"Not in eloquence of speech…"

writes Paul in the Corinthian Correspondence. So it was with me today. The eloquence is always debatable, but I sure didn’t have much volume today. And what I had was scratchy, squeaky and, I’m sure, unpleasant-to-the-ear.

Class: Genesis 12 (again) in what might be a loooong study of Genesis
AM sermon: 1 Timothy 1.12-17
PM sermon: 2 Timothy 1.3-7

I’ve not preached from either Timothy that I can immediately recall. Don’t ask why, seems like they have fallen through the cracks. So in Mike’s absence (he is in Philly for SBL/AAR meeting) I took two texts from Paul, wherein he expresses thanks, and tried to bring to the surface the salient issue for the life of the Family of God at Central.

In 1 Timothy he is grateful for the act of God in Christ: good news! Christ has come into the world to save sinners! And what’s more, I am a living example of the patience of God in Christ! I took the church through the thanksgiving by isolating the grand fact of the text: God has acted in Christ and Paul, as sinner par excellance, has experienced his transforming grace. What is striking about this is that this is such good news! From there I stressed that the text also challenges those of us who have experienced the grace of God to partner with God in his great example-making experiment in our lives. God is at work in us to make us examples of his transformative, redemptive grace! Good news! From there I closed with an exhortation that if the church is to be a truly redemptive presence in our world we must be forthright and own up to the fact that none of us, individually or corporately as church, has it all together. Every last one of us is messed up: chief sinners! And from there our task is to speak the good news of the gospel and not condemnation. Our task is to witness to the grace of God for sinners like us. Too often churches lead with condemnation. Churches should never lead with condemnation, after all, God didn’t! He led with grace, and that super-abundantly! Good news, friends, good news!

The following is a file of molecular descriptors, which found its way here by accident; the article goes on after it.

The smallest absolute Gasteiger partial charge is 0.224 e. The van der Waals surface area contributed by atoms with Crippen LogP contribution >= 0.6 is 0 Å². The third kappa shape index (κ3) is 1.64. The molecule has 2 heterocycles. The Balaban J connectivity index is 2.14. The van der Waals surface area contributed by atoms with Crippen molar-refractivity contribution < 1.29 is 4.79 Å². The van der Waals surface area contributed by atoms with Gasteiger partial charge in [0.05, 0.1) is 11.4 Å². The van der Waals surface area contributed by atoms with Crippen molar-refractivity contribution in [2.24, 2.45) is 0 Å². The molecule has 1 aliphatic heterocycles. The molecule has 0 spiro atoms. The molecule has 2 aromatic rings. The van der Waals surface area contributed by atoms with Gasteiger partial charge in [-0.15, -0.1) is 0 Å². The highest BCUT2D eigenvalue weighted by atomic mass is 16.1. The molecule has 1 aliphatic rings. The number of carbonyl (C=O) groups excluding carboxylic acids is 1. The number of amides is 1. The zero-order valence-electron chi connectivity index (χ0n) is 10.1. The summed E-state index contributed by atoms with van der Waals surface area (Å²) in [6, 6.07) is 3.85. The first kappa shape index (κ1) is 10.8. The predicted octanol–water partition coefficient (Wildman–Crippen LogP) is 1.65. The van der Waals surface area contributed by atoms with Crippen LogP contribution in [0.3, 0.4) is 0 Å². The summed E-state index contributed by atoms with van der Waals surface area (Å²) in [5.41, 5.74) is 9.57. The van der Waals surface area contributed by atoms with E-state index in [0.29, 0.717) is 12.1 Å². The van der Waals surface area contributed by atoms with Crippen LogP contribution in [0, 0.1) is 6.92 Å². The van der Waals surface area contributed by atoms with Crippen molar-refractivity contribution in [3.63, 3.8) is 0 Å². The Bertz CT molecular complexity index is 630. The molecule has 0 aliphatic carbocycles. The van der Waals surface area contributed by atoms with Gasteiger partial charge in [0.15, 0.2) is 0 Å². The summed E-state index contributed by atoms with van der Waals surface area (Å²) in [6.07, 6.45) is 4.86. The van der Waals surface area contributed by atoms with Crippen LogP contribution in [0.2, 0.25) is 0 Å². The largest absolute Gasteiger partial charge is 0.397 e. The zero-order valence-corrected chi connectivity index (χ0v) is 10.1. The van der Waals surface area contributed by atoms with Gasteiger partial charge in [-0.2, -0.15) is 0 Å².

In the PM I started with Paul’s gratitude for Timothy’s sincere faith and asked the church to think of the Lois’ and the Eunice’s in their own lives. Just like Timothy was led to faith by Paul and by his mother and grandmother, so we have been led to faith by someone. Think of those people and be grateful for them and their influence. Now, as Paul instructs Timothy, fan the flames of faith and discipleship! Do not rest on the laurels of faith past, but keep alert for the fight of faith in the present moment. By the grace of God we do not fight this fight alone or ill-equipped. He has not outfitted us with fear, but by his Spirit he has given us power, love and self-discipline. Fan these gifts! These are gifts of the Spirit: God can well take care of his church. Be encouraged by the great people who have shaped our faith, and be encouraged that God partners with us in transforming us into his image and shaping his church!

Grace and peace.


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